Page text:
Things Fall Apart Literary Analysis
Things Break Down Analysis In Things Break Down, Chinua Achebe utilizes imagery, meaning, and styles to reveal the story of Okonkwo. Throughout the unique he weaves in these things to really inform us the tale. With images, Achebe actually is able to set the setting and the feel of the scene even deeper. “The drums rose to a craze. Individuals surged forward. The boys who kept order flew around, waving their palm fronds. Old men nodded to the beat of the drums and remembered the days when they battled to its intoxicating rhythm. (Page 47) There is a great deal of excitement here, everyone is truly demonstrating how they all delight in the show. Achebe makes the state of mind a delighted one and he even discusses the old males who utilized to fight too, it’s all a big satisfying thing prior to the huge battle. Which can be compared to the numerous other circumstances where the scene goes from happy to sad, or vice versa. “The drums beat and the flutes sang and the spectators held their breath. Amalinze was a wily craftsman, however Okonkwo was as slippery as a fish. Every nerve and every muscle stuck out on their arms, on their backs and thighs, and one almost heard them extending to breaking point. (page 1) There is a great deal of tension in this part and Okonkwo remains in the middle of the event that would shape the rest of his life. With the images used, it makes it simpler to actually picture Okonkwo and kind of simply exist with him while he topples the man that everyone worries. It helps enter his head and see what he’s seeing. Achebe likewise uses symbolism to disguise crucial meanings. “Okonkwo was commonly called the “Roaring Flame.” As he checked out the log fire he remembered the name. He was the flaming fire.” (Page 153) Okonkwo himself utilizes the fire to represent himself.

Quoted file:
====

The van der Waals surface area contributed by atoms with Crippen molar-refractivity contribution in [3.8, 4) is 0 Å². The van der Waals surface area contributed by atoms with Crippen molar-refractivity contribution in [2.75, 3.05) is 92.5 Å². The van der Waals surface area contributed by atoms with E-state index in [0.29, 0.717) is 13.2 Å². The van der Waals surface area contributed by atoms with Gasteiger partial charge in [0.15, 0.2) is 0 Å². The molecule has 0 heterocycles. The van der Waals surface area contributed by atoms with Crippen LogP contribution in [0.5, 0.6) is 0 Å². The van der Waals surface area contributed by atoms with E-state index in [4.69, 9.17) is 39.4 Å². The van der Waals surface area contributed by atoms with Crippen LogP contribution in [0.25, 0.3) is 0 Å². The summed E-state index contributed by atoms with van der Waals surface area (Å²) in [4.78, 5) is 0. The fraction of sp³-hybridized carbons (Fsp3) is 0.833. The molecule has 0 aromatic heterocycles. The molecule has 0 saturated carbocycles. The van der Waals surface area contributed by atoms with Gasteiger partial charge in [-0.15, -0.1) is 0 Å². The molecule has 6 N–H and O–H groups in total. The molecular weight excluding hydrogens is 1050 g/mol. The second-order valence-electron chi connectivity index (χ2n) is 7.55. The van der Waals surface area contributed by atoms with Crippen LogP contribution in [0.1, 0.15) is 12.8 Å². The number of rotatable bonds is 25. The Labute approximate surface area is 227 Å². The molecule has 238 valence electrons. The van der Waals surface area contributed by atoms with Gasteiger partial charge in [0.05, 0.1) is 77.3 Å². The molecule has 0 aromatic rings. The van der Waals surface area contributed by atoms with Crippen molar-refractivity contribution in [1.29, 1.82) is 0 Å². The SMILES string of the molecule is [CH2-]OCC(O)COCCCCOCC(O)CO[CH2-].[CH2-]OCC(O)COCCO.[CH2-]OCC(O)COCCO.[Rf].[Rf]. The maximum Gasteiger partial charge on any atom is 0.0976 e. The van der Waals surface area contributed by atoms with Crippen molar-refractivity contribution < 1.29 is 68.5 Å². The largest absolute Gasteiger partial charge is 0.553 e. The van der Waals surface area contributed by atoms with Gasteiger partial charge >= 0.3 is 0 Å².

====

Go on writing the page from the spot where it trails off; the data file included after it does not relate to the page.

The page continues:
He considers himself as powerful, terrifying, and violent. There is much deeper significance though, there is always the possibility that perhaps Okonkwo does not believe of himself as such and perhaps he’s more frightened of ending stressed out one day. He fears he will not be the powerful male he when was, who was able to overthrow the greatest fighter in his days. “As quickly as his daddy walked in, that night, Nwoye understood that Ikemefuna had been eliminated, and something seemed to hand out inside him, like the snapping of a tightened bow. “(page 61) The bow represents the stress that was lastly broken the minute that Nwoye ealized the betrayal from his dad. That was the breaking point for Nwoye, it was when he recognized how much he did not want to resemble his daddy, nor did he actually desire anything to do with him or his culture and ways. The huge thing that Achebe uses is the use of major themes. “Nwoye did not fully understand. However he enjoyed to leave his dad.” (Page 152) Nwoye decides that leaving his father is him growing up and lastly having his life. In his eyes, he has ended up being a guy and he finally is without his requiring, terrorizing daddy. “Okonkwo was extremely fortunate in his children.
He never ever stopped regreting that Ezinma was a woman.” Throughout the book, Okonkwo makes sure the line in between males and females is clear. He, like the rest in his culture think that a female is nothing compared to the males. There is a lot of gender inequality in the text. Despite the fact that he takes pride in his child he would never dream of treating her as an equal or he would never ever leave her anything as he would with the his male boys. It’s sad to hear that regretted his child. Achebe informs us this story through examples of images, theme, and meaning. He integrates all of it to tell us the story of Okonkwo and his struggle.